Christine and Carole Alumni Day

Christine and Carol Share Their Story

“It was like a dream come true to go to Moorelands Camp and escape from the traffic noise, pollution and congestion…”

Christine and Carol's Moorelands Story

Christine and Carole at Alumni Day
Christine and Carole at Alumni Day

At Alumni Day 2017 (July 15th) we got the chance to catch up with two campers from the 1960s, sisters Christine and Carol. Here, Christine tells their story:

“Moorelands Camp at Beaverton first came to our attention through Constance Hood who of St. Stephen’s-in-the-Fields Anglican Church, and through her, we joined this church shortly after moving to Toronto.  She also happened to be one of the directors of the DCA and a well-known leader at the camp.  I attended the girls’ camp for 5 years in the early ‘60s and my sister, Carol, attended for 3 years starting in the late ‘50s.

Moorelands Camp at Beaverton

“We have great memories of Moorelands Camp which was situated on a very picturesque area of land overlooking Lake Simcoe. There was a fair bit of lawn all through the camp, so it was not a rustic setting by any means.  The three long dormitories for the campers were named:  Sunset (the yellow one), Lakeview (green), and Woodlands (brown), and there was also this lovely quaint chapel at the far end of camp that had this lovely pine smell as you entered.

Bishop Hunt, Constance Hood & Beatrice Thorne circa 1962
Bishop Hunt, Constance Hood & Beatrice Thorne circa 1962
Carol in 1961
Carol in 1961

Memories to Last a Lifetime

“The swim lessons were invaluable in helping to overcome my fear of water.  My first year, the biggest thrill was being awarded a copper cup for most improved swimmer.  Carol’s most memorable highlight was winning the reward for having the neatest dorm.  She was so motivated to win that she and her roommate ended up cleaning some of the other campers’ rooms!  In the end, it was worth all their hard work.

“Meal times were fun. We sang and clapped to the “gilly gilly wash wash” song, with each table shouting out the names of various tribes assigned to us.  The food was excellent and nourishing. As there was no automatic dishwasher back then, an adult volunteer washed the dishes and the campers took turns in groups, drying them – a somewhat daunting task – but there was also a sense of accomplishment and relief when we finished.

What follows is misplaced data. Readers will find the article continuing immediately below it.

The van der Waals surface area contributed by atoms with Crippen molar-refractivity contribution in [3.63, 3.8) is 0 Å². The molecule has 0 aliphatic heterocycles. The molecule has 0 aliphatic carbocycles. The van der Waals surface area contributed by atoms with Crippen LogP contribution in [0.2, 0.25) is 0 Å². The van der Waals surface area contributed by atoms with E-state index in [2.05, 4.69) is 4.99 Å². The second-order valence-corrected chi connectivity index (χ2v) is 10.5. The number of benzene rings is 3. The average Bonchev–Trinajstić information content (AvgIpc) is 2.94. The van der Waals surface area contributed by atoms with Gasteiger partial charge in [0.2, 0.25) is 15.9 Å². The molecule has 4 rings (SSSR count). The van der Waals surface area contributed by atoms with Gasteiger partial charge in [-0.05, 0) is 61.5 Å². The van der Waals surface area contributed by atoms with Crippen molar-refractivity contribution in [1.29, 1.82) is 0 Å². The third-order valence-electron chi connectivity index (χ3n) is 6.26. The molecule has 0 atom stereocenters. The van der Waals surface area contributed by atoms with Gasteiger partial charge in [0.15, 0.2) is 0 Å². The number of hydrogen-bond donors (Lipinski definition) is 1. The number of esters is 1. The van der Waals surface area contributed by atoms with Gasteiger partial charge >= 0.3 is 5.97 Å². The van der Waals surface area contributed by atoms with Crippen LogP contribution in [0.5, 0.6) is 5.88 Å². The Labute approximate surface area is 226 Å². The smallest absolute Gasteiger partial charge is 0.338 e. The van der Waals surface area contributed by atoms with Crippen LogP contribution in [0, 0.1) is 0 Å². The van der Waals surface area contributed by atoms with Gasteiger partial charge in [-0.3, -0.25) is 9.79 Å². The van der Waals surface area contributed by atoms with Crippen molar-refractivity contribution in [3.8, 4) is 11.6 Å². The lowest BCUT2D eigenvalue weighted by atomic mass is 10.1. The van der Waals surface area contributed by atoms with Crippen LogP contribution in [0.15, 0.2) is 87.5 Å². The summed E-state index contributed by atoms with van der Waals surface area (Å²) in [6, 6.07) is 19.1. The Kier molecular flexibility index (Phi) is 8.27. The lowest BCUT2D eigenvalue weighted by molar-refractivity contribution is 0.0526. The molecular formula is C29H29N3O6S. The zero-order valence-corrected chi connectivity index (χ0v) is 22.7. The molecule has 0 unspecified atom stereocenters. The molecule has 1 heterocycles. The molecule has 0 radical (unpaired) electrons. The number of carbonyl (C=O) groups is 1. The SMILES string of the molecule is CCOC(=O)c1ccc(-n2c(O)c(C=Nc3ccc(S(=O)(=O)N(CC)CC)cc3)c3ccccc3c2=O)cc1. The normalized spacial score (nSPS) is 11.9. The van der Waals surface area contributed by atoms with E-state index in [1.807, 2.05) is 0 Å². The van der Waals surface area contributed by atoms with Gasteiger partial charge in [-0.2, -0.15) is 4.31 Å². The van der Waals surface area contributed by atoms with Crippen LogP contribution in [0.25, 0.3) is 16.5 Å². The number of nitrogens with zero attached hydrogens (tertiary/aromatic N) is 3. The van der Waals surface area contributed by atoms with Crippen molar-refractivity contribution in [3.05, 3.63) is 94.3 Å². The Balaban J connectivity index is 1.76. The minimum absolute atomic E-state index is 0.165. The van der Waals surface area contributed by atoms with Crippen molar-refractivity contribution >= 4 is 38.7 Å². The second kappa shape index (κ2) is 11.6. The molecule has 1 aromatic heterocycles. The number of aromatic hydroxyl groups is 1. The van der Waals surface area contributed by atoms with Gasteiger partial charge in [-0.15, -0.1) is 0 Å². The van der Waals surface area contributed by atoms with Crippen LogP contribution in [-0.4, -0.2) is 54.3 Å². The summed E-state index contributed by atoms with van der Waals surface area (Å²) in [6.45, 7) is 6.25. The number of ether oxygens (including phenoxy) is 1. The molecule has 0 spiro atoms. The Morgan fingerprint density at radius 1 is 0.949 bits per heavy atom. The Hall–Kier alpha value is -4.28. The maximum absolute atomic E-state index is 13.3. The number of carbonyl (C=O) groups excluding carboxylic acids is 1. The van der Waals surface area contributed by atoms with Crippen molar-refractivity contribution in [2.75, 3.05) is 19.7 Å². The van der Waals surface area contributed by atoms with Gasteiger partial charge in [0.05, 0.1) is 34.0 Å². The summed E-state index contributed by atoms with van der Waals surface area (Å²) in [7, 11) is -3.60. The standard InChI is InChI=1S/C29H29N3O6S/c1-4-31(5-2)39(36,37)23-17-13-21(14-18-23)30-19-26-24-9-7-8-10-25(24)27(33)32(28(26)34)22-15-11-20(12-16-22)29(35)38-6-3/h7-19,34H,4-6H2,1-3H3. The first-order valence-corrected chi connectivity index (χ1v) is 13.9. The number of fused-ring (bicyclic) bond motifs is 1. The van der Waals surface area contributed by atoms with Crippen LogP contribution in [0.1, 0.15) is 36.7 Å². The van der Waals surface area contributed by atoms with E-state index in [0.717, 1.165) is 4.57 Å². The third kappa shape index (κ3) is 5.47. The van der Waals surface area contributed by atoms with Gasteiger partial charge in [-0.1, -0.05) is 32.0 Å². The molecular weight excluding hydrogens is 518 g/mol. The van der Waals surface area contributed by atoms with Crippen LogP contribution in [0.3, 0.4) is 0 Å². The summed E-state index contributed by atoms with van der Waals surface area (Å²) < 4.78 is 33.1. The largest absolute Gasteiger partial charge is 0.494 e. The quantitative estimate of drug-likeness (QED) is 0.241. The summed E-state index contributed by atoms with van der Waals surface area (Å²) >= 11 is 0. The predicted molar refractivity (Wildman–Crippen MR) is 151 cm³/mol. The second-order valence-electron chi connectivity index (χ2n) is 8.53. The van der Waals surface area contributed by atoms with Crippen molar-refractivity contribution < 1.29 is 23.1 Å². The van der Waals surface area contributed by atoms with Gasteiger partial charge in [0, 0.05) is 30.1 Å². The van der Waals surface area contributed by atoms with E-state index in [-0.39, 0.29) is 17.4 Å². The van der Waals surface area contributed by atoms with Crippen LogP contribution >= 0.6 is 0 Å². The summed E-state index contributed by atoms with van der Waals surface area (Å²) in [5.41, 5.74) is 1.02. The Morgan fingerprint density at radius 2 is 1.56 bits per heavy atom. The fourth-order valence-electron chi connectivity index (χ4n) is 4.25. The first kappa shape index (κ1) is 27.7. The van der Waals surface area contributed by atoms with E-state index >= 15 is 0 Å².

Looking Back at How Camp Was

“Nightly entertainment in the rec hall for skits, songs, and games was so enjoyable.  The variety of crafts, the tuck shop, mail time, and the long walk to the town of Beaverton also stand out.  Then there were the flag raising/lowering ceremonies.  Each morning three campers were assigned to hoist the flag up the pole and each evening three more would lower it.  We always felt a bit nervous hoping we wouldn`t mess up!

“The evening campfire was something we all looked forward to.  They always started out with “Fire’s Burning” and ended with “Day is Done”. Although there was no archery, kayaking or canoeing, there was plenty to keep us busy.

“After Moorelands, I attended Camp High Adventure on Sparrow Lake for two years. We both started full-time work right after high school as money was tight back then.  Apart from raising our own families, Carol has been, and is still, heavily involved with her Anglican Church for the past 40 years, lending her time and support where needed.  I went back to college 15 years ago, completing a legal diploma program, while also doing volunteer work at a retirement home.

Christine in Toronto, 1966
Christine in Toronto, 1966
Christine at Camp in 1966
Christine at Camp in 1966
Christine and Carol relive memories at alumni day
Christine and Carol relive memories at alumni day

The Importance of Giving Back

“Moorelands taught us early on about giving back to the community in the same way we were helped.  We are grateful to Mrs. Hood and the DCA to have given us this opportunity as we lived in one of the busiest streets in downtown Toronto, and right across from a busy car wash at that, so it was like a dream come true to escape from the traffic noise, pollution and congestion!”

Share YOUR Story Too!

We love reading the stories of those who have been to Moorelands – either as participants or staff. Alumni, why not share your own Moorelands story too?

Don’t forget to sign up to join our Alumni Group to keep up to date with alumni news and events and opportunities to get involved with Moorelands.

History of Moorelands Camp

History of Moorelands Camp: 100 Years